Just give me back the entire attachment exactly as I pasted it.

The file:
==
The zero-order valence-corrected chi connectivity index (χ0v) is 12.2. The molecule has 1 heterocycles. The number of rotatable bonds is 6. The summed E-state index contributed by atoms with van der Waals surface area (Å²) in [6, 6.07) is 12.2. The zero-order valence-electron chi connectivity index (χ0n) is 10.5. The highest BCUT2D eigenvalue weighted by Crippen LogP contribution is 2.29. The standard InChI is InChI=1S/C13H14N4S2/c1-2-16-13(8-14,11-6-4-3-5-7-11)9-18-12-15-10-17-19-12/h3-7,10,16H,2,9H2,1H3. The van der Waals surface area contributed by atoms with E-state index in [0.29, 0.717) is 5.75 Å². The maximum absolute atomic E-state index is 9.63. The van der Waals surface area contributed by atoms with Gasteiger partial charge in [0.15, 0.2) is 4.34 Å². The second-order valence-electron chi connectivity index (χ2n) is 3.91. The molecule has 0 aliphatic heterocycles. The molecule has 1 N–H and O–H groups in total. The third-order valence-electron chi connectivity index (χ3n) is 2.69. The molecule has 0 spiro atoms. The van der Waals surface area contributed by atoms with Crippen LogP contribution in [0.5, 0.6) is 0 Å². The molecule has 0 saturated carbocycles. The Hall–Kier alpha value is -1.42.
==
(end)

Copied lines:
The zero-order valence-corrected chi connectivity index (χ0v) is 12.2. The molecule has 1 heterocycles. The number of rotatable bonds is 6. The summed E-state index contributed by atoms with van der Waals surface area (Å²) in [6, 6.07) is 12.2. The zero-order valence-electron chi connectivity index (χ0n) is 10.5. The highest BCUT2D eigenvalue weighted by Crippen LogP contribution is 2.29. The standard InChI is InChI=1S/C13H14N4S2/c1-2-16-13(8-14,11-6-4-3-5-7-11)9-18-12-15-10-17-19-12/h3-7,10,16H,2,9H2,1H3. The van der Waals surface area contributed by atoms with E-state index in [0.29, 0.717) is 5.75 Å². The maximum absolute atomic E-state index is 9.63. The van der Waals surface area contributed by atoms with Gasteiger partial charge in [0.15, 0.2) is 4.34 Å². The second-order valence-electron chi connectivity index (χ2n) is 3.91. The molecule has 0 aliphatic heterocycles. The molecule has 1 N–H and O–H groups in total. The third-order valence-electron chi connectivity index (χ3n) is 2.69. The molecule has 0 spiro atoms. The van der Waals surface area contributed by atoms with Crippen LogP contribution in [0.5, 0.6) is 0 Å². The molecule has 0 saturated carbocycles. The Hall–Kier alpha value is -1.42.